Country star Jason Aldean has thanked his fans for their support as he faced cancel culture and came out on top. Downloads of his controversial hit “Try That in a Small Town” exploded by 999% since the outcry erupted in mid-July. Luminate, which tracks sales and streams, said the song’s download figure went from 987,000 to 11.7 million in just one week.
“Try That in a Small Town” was denounced as racist as soon as the video was published. It features Mr. Aldean and his band performing outside a courthouse in Tennessee, which historically, is the scene of both a lynching and a race riot. The video also contains images of police clashing with rioters and other criminals, including Black Lives Matter.
Critics similarly condemn the single’s lyrics, with some saying it encourages vigilantism and violence. The song warns criminals not to try law-breaking in a small town because “round here we look after our own.”
Several politicians have weighed into the row, and unsurprisingly, opinion is divided largely along party lines. In Tennessee, Democrat Justin Jones, who was expelled from the state legislature earlier this year for joining an anti-gun rights protest on the House floor, said the song was a shameful vision of vigilantism and extremism. “As Tennessee lawmakers, we have an obligation to condemn Jason Aldean’s heinous song calling for racist violence,” Jones tweeted.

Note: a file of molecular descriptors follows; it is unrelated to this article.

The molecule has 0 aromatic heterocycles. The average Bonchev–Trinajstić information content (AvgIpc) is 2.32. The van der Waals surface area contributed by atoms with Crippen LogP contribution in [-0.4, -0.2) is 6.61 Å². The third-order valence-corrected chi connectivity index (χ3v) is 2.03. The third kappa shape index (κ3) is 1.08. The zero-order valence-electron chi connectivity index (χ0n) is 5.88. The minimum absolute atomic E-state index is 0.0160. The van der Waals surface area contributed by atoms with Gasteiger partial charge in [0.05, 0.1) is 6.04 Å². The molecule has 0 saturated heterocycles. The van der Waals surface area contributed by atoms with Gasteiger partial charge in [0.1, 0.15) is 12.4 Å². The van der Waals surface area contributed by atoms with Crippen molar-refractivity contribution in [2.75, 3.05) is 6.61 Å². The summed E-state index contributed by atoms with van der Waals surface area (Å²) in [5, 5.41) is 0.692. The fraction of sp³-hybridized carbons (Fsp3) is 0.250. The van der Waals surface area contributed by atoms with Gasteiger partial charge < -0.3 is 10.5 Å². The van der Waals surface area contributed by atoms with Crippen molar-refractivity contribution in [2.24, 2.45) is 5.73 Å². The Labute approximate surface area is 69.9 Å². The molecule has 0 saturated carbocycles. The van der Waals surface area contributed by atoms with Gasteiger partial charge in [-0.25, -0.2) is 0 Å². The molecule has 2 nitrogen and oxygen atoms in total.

Mr. Aldean is supported, however, at the highest levels of the GOP. Donald Trump, former President and frontrunner for the Republican 2024 Presidential nomination, called Aldean “a fantastic guy” and asked Americans to support him. Florida’s Governor Ron DeSantis joined in and said if the press is attacking him, Mr. Aldean must be doing something right.
The singer also received the vocal support of South Dakota Governor Kristi Noem, Floridian Rep. Matt Gaetz, and Presidential candidates Nikki Haley and Vivek Ramaswamy. Haley and Ramaswamy both played the song at recent campaign events.